As we turn the calendar to a new year, 2017 is beginning with uncertainty in both the political and economic climate. What is certain, however, is that human resource departments will likely be faced with the unenviable task of having to be flexible and nimble in the event economic circumstances create the need for change and workforce reductions.

A recent Ontario case, issued at the end of 2016, now casts a shadow on how judges view employer obligations to departing employees. In this multimillion dollar damages award for notice, the court demonstrated a clear preference for the "complete compensation" model in determining an employee's entitlement during the reasonable notice period. Only clear and consistent contractual wording, along with company policy and practice, will act as a check and balance. Otherwise, in 2016, Ontario judges swung the pendulum against employers and have been keen to provide terminated employees with complete and total compensation that could be have been earned during the applicable notice period.

In Bain v. UBS Securities (Canada) Inc., Justice Wilson reviewed the termination of a department manager with approximately 14 years of service. The nature of the termination was unremarkable in that it was the result of a simple downsizing and closing of the Canadian department of an otherwise large multinational organization. The affected employee was only 45 years old at the time of termination. He was viewed by the parent company as "middle" management. However, the judge considered him to be more senior within the

Canadian operations and ordered 18 months' notice to this particular manager. More importantly, the judge took issue with the timing of the termination and the consequential decisions made upon his bonus allocation as a result of that timing, finding that the employer had been improperly denied payment of earned and accrued bonuses.

Of concern to the judge was that the employee had been terminated in February, when bonuses for the prior completed year were often determined. It was particularly problematic for the judge that the company could not provide any documentation or reason as to why the company waited and did not perform a bonus review, even though employees who were being retained were ultimately paid bonuses. The loss of the bonus greatly impacted the employee as his bonus compensation had become an integral and dominant component of his total remuneration package.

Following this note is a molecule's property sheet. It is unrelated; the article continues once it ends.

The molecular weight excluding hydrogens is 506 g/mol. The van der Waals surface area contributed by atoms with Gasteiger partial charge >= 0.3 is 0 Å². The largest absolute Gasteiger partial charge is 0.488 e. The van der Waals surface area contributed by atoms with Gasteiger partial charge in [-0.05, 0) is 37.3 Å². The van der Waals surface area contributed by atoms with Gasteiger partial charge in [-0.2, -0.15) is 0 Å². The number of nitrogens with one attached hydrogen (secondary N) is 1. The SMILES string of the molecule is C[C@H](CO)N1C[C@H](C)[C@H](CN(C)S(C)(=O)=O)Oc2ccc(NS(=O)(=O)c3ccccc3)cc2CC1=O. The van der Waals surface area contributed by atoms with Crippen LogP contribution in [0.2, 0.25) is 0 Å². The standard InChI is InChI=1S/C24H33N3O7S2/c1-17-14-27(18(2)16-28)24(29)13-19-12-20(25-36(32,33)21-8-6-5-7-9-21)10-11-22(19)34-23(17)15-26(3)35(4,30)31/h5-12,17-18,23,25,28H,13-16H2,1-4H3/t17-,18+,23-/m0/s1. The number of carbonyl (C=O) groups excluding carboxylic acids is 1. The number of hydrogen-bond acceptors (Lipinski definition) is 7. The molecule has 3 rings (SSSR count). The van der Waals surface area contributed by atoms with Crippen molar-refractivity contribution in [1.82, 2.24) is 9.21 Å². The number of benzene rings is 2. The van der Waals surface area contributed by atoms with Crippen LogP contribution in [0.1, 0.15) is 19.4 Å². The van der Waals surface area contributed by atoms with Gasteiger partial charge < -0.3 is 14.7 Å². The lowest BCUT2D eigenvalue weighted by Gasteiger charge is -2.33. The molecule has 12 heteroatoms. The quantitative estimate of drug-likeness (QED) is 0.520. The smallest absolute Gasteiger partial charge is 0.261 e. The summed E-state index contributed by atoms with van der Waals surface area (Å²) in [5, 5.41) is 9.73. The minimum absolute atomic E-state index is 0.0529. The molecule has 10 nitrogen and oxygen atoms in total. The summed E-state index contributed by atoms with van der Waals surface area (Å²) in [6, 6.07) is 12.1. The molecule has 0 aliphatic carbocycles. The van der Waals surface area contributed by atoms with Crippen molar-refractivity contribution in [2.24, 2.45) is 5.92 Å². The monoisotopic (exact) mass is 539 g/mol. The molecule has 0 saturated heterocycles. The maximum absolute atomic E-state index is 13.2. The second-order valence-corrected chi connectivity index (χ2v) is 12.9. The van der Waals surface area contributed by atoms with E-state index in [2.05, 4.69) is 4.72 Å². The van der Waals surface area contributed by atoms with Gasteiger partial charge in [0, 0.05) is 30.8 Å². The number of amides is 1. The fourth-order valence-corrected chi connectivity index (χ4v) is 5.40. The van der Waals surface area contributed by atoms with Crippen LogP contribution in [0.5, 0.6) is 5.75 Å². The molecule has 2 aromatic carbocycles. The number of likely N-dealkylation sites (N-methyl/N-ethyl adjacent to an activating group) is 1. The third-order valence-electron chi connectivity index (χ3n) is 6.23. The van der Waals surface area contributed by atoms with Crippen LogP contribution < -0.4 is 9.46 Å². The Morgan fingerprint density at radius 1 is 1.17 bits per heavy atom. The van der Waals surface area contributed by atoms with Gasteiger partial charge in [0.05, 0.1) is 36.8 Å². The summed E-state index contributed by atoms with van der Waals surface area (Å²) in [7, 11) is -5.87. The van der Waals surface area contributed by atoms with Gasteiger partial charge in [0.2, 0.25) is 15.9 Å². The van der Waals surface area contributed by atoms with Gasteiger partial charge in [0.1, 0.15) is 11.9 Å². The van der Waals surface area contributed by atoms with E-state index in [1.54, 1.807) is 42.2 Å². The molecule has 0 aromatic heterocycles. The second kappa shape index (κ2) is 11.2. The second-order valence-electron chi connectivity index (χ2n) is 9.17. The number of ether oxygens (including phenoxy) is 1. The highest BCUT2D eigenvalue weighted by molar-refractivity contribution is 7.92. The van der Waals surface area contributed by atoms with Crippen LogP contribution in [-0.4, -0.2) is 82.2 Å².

Despite having worked the full year, the company denied the employee accrual of any bonus for the prior year, as well as denying him a pro rata payment for the bonus earned to the end of the working notice period in the first quarter of the following year. The company attempted to rely upon a provision in the employee's employment contract which limited bonus payments due to the fact that the employee would not be "employed" at the time the bonus was to be declared and paid. The judge rejected the company's claim that the terms of the contract should govern. First, the employer could not explain why it had failed to follow its bonus review allocation process following the prior year end (which conveniently impacted only the two employees who were ultimately terminated). More importantly, the company's written bonus policies contradicted the terms of the employment contract and the bonus policies did not provide for the same restriction on bonus payment.

Ultimately, the court awarded not only the past bonus and a pro-rata amount earned up to the last day of work, but also "added" the employee's average bonus to his total compensation, which was paid for the total notice period.

For employers, this case is a clear warning. Courts will use company inconsistences to limit or eliminate restrictions imposed (either contractually or by policy) on an employee's common law entitlement and to ensure the employee receives what the court in Bain described as a "fair" result.

For Employers:

  • Policy and practice must be followed consistently and align with any contractual limitations. Any conflict or discrepancy between policy, practice and the contract will negate any waiver or limitation imposed upon the employee.
  • Consistency matters. In circumstances where the employer has historically awarded bonuses without much change from year to year, it is much more likely that a court will award a bonus as part of the total compensation package.
  • Consideration should be given to providing payment for "earned" bonuses, including on a pro rata basis, particularly when it is "fair" to do so.
  • All compensation policies and practices should be applied to the employee in the normal course, until such time as the termination takes effect. The employee should not be treated differently until such date.
  • Finally, employers must recognize the growing trend toward an increase in the reasonable notice periods for middle-aged and middle-management employees.